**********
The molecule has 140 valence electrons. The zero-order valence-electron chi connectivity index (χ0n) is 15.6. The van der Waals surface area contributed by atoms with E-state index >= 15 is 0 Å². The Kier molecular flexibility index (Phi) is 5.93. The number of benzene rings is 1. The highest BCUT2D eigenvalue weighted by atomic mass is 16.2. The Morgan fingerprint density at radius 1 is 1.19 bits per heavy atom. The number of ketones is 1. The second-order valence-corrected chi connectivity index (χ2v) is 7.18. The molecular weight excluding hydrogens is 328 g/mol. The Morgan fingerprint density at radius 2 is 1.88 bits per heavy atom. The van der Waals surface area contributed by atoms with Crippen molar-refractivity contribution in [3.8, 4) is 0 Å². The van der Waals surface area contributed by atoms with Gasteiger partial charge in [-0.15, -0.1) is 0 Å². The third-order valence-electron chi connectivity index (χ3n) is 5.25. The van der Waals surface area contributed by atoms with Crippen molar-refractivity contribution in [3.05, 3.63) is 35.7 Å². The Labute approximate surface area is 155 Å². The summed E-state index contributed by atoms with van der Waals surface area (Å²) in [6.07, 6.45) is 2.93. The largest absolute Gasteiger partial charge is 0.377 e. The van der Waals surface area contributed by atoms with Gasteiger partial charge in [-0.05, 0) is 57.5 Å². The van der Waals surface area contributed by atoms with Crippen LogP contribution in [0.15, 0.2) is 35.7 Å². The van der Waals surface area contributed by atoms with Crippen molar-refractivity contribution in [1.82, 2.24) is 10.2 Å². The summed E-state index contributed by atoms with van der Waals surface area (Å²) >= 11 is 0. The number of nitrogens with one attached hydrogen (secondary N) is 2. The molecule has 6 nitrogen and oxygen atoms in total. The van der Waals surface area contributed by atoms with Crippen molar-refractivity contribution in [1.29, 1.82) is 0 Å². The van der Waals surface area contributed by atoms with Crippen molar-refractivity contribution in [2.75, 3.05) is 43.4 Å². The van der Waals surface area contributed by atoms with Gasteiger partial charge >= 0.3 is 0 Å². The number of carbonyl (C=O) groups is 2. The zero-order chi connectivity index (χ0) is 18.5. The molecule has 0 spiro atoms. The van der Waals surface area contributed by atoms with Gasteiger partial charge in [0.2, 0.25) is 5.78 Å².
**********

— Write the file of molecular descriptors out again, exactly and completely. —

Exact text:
The molecule has 140 valence electrons. The zero-order valence-electron chi connectivity index (χ0n) is 15.6. The van der Waals surface area contributed by atoms with E-state index >= 15 is 0 Å². The Kier molecular flexibility index (Phi) is 5.93. The number of benzene rings is 1. The highest BCUT2D eigenvalue weighted by atomic mass is 16.2. The Morgan fingerprint density at radius 1 is 1.19 bits per heavy atom. The number of ketones is 1. The second-order valence-corrected chi connectivity index (χ2v) is 7.18. The molecular weight excluding hydrogens is 328 g/mol. The Morgan fingerprint density at radius 2 is 1.88 bits per heavy atom. The van der Waals surface area contributed by atoms with Crippen molar-refractivity contribution in [3.8, 4) is 0 Å². The van der Waals surface area contributed by atoms with Gasteiger partial charge in [-0.15, -0.1) is 0 Å². The third-order valence-electron chi connectivity index (χ3n) is 5.25. The van der Waals surface area contributed by atoms with Crippen molar-refractivity contribution in [3.05, 3.63) is 35.7 Å². The Labute approximate surface area is 155 Å². The summed E-state index contributed by atoms with van der Waals surface area (Å²) in [6.07, 6.45) is 2.93. The largest absolute Gasteiger partial charge is 0.377 e. The van der Waals surface area contributed by atoms with Gasteiger partial charge in [-0.05, 0) is 57.5 Å². The van der Waals surface area contributed by atoms with Crippen LogP contribution in [0.15, 0.2) is 35.7 Å². The van der Waals surface area contributed by atoms with Crippen molar-refractivity contribution in [1.82, 2.24) is 10.2 Å². The summed E-state index contributed by atoms with van der Waals surface area (Å²) >= 11 is 0. The number of nitrogens with one attached hydrogen (secondary N) is 2. The molecule has 6 nitrogen and oxygen atoms in total. The van der Waals surface area contributed by atoms with Crippen molar-refractivity contribution in [1.29, 1.82) is 0 Å². The van der Waals surface area contributed by atoms with Crippen molar-refractivity contribution in [2.75, 3.05) is 43.4 Å². The van der Waals surface area contributed by atoms with Gasteiger partial charge >= 0.3 is 0 Å². The number of carbonyl (C=O) groups is 2. The zero-order chi connectivity index (χ0) is 18.5. The molecule has 0 spiro atoms. The van der Waals surface area contributed by atoms with Gasteiger partial charge in [0.2, 0.25) is 5.78 Å².